In a nutshell, even in advanced economies, where there exist deep and sophisticated financial markets and regulatory, macroeconomic, and political risks are relatively low compared to other economies, institutional investors shied away from infrastructure development. For instance, “UK pension funds investing in UK infrastructure projects has been touted by politicians for years as an obvious win–win but actual deals are almost non-existent” (Primmer 2017).

To sum up, despite attempts to develop mechanisms and incentives to attract institutional investors for greenfield projects (see, for instance, World Bank 2015), studies suggest that investors prefer to invest in the lower end of the risk spectrum such as brownfield (or established) projects or in existing infrastructure such as airports and toll roads—to avoid completion and usage risks—and not to invest in the construction phases. Instead, they prefer to invest in built assets, which generate more stable income streams, thus reducing the uncertainty of the cash flows, cost overruns, and delays associated with the early stages of an infrastructure project. This is partially due to its inherent risks and negative cash flows during the construction phase (BlackRock 2015a; Bhattacharya et al. 2012: 14; Standard and Poor’s 2014). That is, investors focus on investments with attractive risk-adjusted returns such as brownfield projects and already-built and operating assets, which offer predictable revenue streams and lower risks (BlackRock 2016; Bitsch et al. 2010; Primmer 2017). From this perspective, private infrastructure investment is constrained by the inherent risks associated with investing in infrastructure projects (Bitsch et al. 2010).[1]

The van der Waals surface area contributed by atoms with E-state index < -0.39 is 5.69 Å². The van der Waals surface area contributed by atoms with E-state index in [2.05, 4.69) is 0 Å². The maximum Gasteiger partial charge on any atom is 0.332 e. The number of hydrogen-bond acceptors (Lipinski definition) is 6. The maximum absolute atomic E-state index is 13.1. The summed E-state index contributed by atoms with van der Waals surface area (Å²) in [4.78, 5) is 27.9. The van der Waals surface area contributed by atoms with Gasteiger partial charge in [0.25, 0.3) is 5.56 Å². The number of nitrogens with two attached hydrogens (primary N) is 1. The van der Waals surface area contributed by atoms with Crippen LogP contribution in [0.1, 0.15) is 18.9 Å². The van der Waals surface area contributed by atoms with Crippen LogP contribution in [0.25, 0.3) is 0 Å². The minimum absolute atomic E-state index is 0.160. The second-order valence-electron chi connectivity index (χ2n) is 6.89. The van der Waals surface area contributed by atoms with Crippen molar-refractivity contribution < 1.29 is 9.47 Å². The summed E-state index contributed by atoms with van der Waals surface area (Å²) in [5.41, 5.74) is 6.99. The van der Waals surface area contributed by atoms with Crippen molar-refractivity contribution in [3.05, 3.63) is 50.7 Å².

It is interesting to note that “around 70 percent of the current pipeline available to equity investors consists of greenfield projects, which they view as much riskier than brownfield projects that have demonstrated returns” (McKinsey 2016: 23). This, in turn, erodes investor interest and prevents the provision of long-term finance by the private sector.

The next post will discuss the additional challenges to bridge the gap between demand and supply of funds through financial markets.


[Felipe Rezende is Director, Economics and Finance Program, Bard College and Research Fellow, The Levy Economics Institute.]


AMP Capital. 2013. Understanding Infrastructure. Available at accessed Jan 2017.

Bielenberg, A., M. Kerlin, J. Oppenheim, and M. Roberts. 2016. ‘Financing Change: How to Mobilize Private Sector Financing for Sustainable Infrastructure’. McKinsey Report.

BlackRock. 2014. ‘Dealing with Divergence: 2015 Investment Outlook’. Available at <>, accessed 27 April 2018.

BlackRock. 2015a. ‘Infrastructure Investment: Bridging the Gap between Public and Investor Needs’. Viewpoint, November. Available at <

BlackRock. 2016. ‘The New Prominence of Private Assets Targeting Outcomes in Today’s Markets’. June. Available at <>, accessed 27 April 2018.

Bhattacharya, A., M. Romani, and N. Stern. 2012. Infrastructure for Development: Meeting the Challenge. London: London School of Economics and the G-24.